Trade associations outline key priorities for MiFID II review

The MiFID II SI regime, best execution reporting, market data costs and the share trading obligation were among the areas the EFSA has urged authorities to prioritise. 

Several large trade associations across Europe have called on policy makers to amend certain aspects of MiFID II ahead of a review, including reporting on best execution, the systematic internaliser (SI) regime, market data costs and more. 

A paper published by the European Forum of Securities Associations (EFSA), which encompasses groups such as the Association for Financial Markets in Europe, the French Association of Financial Markets, and the German Federal Association of Securities Trading Firms, stated that the European Commission should prioritise those aspects of the upcoming review of MiFID II that have caused unintended consequences for the market.

For the SI regime, the trade associations agreed that some firms have decided to operate as SIs in order to “shoulder reporting responsibility for their clients”, with the buy-side compelled to trade with SIs to meet reporting requirements in cases that they do not have internal reporting capabilities.

EFSA has suggested that instead, counterparties should agree who will report, while the existing reporting structure acts as a backup in cases where an agreement is not made.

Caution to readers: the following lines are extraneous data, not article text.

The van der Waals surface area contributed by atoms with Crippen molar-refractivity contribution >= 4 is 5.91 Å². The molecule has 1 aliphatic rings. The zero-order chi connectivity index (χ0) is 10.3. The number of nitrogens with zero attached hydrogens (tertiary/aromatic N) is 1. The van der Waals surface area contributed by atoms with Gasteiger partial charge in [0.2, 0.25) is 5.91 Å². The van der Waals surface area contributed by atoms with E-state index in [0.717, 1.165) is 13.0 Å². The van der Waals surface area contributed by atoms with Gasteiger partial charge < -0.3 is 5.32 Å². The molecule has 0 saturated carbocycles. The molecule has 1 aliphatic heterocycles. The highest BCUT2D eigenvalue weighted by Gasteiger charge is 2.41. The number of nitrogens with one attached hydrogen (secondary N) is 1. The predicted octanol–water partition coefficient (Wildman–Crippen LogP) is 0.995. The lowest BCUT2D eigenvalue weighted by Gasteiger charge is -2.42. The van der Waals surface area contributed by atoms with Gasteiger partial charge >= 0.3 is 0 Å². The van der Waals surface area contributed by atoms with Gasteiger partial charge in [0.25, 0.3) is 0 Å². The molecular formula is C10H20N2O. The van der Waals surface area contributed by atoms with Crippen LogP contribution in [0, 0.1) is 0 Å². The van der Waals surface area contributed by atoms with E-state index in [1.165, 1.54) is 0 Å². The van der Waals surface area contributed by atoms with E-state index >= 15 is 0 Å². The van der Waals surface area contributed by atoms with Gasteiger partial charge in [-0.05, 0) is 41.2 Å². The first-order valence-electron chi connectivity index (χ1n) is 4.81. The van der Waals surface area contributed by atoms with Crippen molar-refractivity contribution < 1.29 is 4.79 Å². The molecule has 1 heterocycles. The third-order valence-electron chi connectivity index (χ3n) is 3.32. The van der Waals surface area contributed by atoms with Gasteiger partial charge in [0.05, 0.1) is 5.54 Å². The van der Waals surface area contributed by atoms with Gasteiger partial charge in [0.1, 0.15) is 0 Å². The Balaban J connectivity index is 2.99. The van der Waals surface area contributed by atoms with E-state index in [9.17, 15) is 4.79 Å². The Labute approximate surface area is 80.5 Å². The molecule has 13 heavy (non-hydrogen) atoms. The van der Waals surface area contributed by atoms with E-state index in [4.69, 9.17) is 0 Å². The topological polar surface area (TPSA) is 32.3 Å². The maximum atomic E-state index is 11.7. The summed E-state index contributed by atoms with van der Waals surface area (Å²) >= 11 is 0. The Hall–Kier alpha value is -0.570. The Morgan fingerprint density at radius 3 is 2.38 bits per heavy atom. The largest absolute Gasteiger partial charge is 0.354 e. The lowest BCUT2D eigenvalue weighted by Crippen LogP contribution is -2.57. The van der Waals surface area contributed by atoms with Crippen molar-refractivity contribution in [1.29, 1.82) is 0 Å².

Furthermore, the association said best execution reporting under RTS 27 has failed to achieve its intended objective, and due to the “extreme level of detail, the uncertain scope and one-size-fits all approach, large volumes of unhelpful data are currently being published which is of very limited use to investors, investment firms and trading venues”. 

EFSA has urged the European Commission to provide clarifications regarding scope and standardise the reports that are published, adding that a rigorous consultation process should to place before the review of MiFID II. 

“[MiFID II], in conjunction with Level 2 and Level 3, forms the cornerstone of financial regulation for securities markets in EU. However, there are some areas of [MiFID II] which need recalibration in order to deliver the intended policy outcome and to avoid unintended harm to the market, liquidity and investor choice,” the EFSA’s paper said.

The European Securities and Markets Authority (ESMA) confirmed in November that it would take a staggered and focused approach to the upcoming review of MiFID II. Steven Maijoor, chair of ESMA, acknowledged MiFID II has achieved some of its goals, but recognised there are areas where improvements may need to be considered.

Maijoor added that over the next few months, the industry should expect several key consultations and review reports, specifically on the MiFID II transparency regime, including the double volume cap, derivatives trading obligation and SI regime.